George Osborne today delivered his sixth Budget as Chancellor and the last of the current parliament, with key announcements across sectors in the UK.
The Government will open negotiations on subsidies for the world’s first tidal lagoon power plant in Swansea Bay, South Wales to establish whether a Contract for Difference (CDF) is affordable and value for money for consumers.
The proposed six-mile horseshoe shaped sea wall scheme could generate renewable electricity for 155,000 homes for 120 years by harnessing tides. However, estimates show that subsidies for power from the lagoon would have to be around £168 per MWh – significantly more expensive than other low-carbon technologies.
Ed Davey, climate and energy secretary, said: “Britain has some of the best tidal resources in the world – tidal lagoons could provide 8 per cent of our electricity needs, replacing foreign fossil fuels with clean, reliable home-grown electricity and creating fantastic economic opportunities.”
The Chancellor also vowed to back heavy industries such as steel, aluminium, chemicals, paper, cement, glass and plastics. A compensation scheme to help energy-intensive companies is to be brought forward at a cost of £25m as industry groups have been pressing for help because of the cutbacks caused by high bills.
However, Gareth Stace, UK Steel director, said: “While today’s announcement on the early introduction of some compensation from energy costs for sectors like steel is a welcome statement of intent, we are disappointed the Chancellor did not go further.
“This deal will leave energy-intensive industries paying 80 per cent of the costs of the renewables support until April 2016.”
The Internet of Things (IoT) got a mention from Mr Osborne to the delight of those in the industry, saying: “this is the next stage of the information revolution, connecting up everything from urban transport to medical devices to household appliances”.
No further details were announced for how the Government is planning to invest in new technology, but in confirming greater government interest in the IoT, Mr Osborne made a joke at the expense of Labour leader Ed Miliband.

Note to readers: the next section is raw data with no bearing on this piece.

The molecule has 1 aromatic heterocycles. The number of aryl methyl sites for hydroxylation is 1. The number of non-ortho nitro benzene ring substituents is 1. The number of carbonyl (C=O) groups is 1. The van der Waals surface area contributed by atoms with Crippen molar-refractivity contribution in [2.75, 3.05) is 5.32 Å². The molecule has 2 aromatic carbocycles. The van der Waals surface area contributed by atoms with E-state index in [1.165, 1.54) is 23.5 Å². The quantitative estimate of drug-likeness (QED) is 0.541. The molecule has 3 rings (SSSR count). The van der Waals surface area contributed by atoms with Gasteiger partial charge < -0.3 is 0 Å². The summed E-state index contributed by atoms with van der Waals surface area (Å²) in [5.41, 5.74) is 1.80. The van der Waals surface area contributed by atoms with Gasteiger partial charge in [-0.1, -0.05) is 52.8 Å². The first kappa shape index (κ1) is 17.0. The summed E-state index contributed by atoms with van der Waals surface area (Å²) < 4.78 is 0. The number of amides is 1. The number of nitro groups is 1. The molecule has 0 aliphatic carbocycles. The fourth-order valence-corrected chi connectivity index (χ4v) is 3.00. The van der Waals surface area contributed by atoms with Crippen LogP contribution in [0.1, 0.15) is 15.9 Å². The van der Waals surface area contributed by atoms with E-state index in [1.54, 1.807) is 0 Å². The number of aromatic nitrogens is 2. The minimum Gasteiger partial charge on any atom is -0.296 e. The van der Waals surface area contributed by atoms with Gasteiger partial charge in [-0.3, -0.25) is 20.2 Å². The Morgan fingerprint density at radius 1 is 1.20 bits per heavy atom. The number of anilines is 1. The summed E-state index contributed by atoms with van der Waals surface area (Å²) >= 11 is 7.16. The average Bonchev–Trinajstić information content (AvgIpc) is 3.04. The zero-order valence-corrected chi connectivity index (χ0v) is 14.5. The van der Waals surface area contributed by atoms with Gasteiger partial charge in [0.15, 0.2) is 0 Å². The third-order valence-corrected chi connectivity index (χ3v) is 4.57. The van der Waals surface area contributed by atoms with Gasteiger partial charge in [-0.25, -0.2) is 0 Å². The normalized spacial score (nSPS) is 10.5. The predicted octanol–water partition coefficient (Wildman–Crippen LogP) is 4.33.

"So should - to use a completely ridiculous example - someone have two kitchens, they will be able to control both fridges from the same mobile phone," he said, in reference to the Labour leader.
Up to £600m will be spent however to clear new spectrum bands for auction to improve mobile networks in a bid to deliver ultra-fast broadband to all homes.
Oil and gas
There was much pre-Budget talk on whether there would be help for the North Sea oil industry and here it is. The Government announced a package to cut costs amounting to £1.3bn to combat the collapse in oil prices and save thousands of jobs across the industry.
Without this kind of encouragement, John McDonald, managing director of the oil and gas industry skills body (OPITO), said companies would not be able to retain the skills within the industry workforce as people would migrate to other, less volatile, sectors.
“This will ensure the industry continues to be a positive contributor and source of employment in the years ahead. We are pleased the UK Government has listened to the industry’s concerns,” he added.
The North Sea has been hammered by the plunging price of oil, with hundreds of job cuts announced in recent months and fears a drop in investment could lead to the accelerated decommissioning of oil fields.
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